US Releases 2014 Special 301 Report – Continued Focus on Asian Countries

Since 1989, the Office of the United States Trade Representative (USTR) has released an annual report under Section 301 of the Trade Act of 1974 labelled as the ‘Special 301 Report’ [PDF, 755KB].

The aim of the report is to identify trade barriers to US companies and products in other countries. Specifically, the report identifies countries that inadequately protect intellectual property rights (IPRs) or which provide inequitable market access to companies. While the report serves the interests of US innovators, bringing IPRs related issues to the fore and having these issues resolved is beneficial for all.

While some progress has been made to strengthen IPRs protection and enforcement in Asia, it is not surprising to find that there is a continued focus by the US in this region in the 2014 report.

Australia is mentioned in the report in relation to ongoing Trans-Pacific Partnership Agreement negotiations with the US and other countries, and realising the vision of free trade in the Asia-Pacific.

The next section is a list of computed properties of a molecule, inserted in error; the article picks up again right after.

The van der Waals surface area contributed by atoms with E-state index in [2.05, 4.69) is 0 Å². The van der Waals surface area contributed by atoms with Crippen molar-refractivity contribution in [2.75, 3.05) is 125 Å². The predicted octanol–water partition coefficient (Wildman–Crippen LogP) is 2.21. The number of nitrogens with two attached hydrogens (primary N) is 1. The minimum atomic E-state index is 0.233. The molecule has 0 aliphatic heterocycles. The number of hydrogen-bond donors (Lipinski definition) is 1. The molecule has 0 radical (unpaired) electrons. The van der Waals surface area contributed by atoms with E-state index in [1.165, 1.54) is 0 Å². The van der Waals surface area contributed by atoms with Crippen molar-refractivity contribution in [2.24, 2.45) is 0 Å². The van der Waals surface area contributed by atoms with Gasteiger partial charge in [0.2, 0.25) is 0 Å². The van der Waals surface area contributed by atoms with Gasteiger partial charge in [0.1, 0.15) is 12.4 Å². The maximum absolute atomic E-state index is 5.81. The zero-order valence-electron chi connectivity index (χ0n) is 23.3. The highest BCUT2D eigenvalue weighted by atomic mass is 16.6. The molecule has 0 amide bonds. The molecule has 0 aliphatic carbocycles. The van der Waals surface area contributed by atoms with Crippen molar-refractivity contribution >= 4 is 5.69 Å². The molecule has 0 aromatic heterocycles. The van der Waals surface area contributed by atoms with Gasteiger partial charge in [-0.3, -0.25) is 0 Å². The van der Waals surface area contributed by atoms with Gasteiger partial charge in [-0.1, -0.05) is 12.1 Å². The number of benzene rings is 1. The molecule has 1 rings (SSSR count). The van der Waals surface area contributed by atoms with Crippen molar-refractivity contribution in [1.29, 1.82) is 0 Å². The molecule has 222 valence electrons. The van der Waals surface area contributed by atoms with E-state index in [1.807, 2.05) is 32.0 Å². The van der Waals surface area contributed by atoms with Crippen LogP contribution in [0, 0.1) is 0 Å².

Significant points in the 2014 report:

  • 82 trading partners were reviewed, 37 of which were placed on either a Priority Watch List of Watch List with regard to the insufficient IPRs protection or enforcement, or otherwise limited market access.
  • Algeria, Argentina, Chile, China, India, Indonesia, Pakistan, Russia, Thailand, and Venezuela are on the Priority Watch List.
  • Twenty-seven trading partners are on the Watch List, meriting bilateral attention to address underlying IPRs problems: Barbados, Belarus, Bolivia, Brazil, Bulgaria, Canada, Colombia, Costa Rica, Dominican Republic, Ecuador, Egypt, Finland, Greece, Guatemala, Jamaica, Kuwait, Lebanon, Mexico, Paraguay, Peru, Romania, Tajikistan, Trinidad and Tobago, Turkey, Turkmenistan, Uzbekistan, and Vietnam.
  • Italy and the Philippines have been removed from the Watch List as a consequence of improvements to their IPRs regimes.
  • The report highlights growing or continued concerns with respect to the environment for IPRs protection and enforcement, particularly with respect to India and China.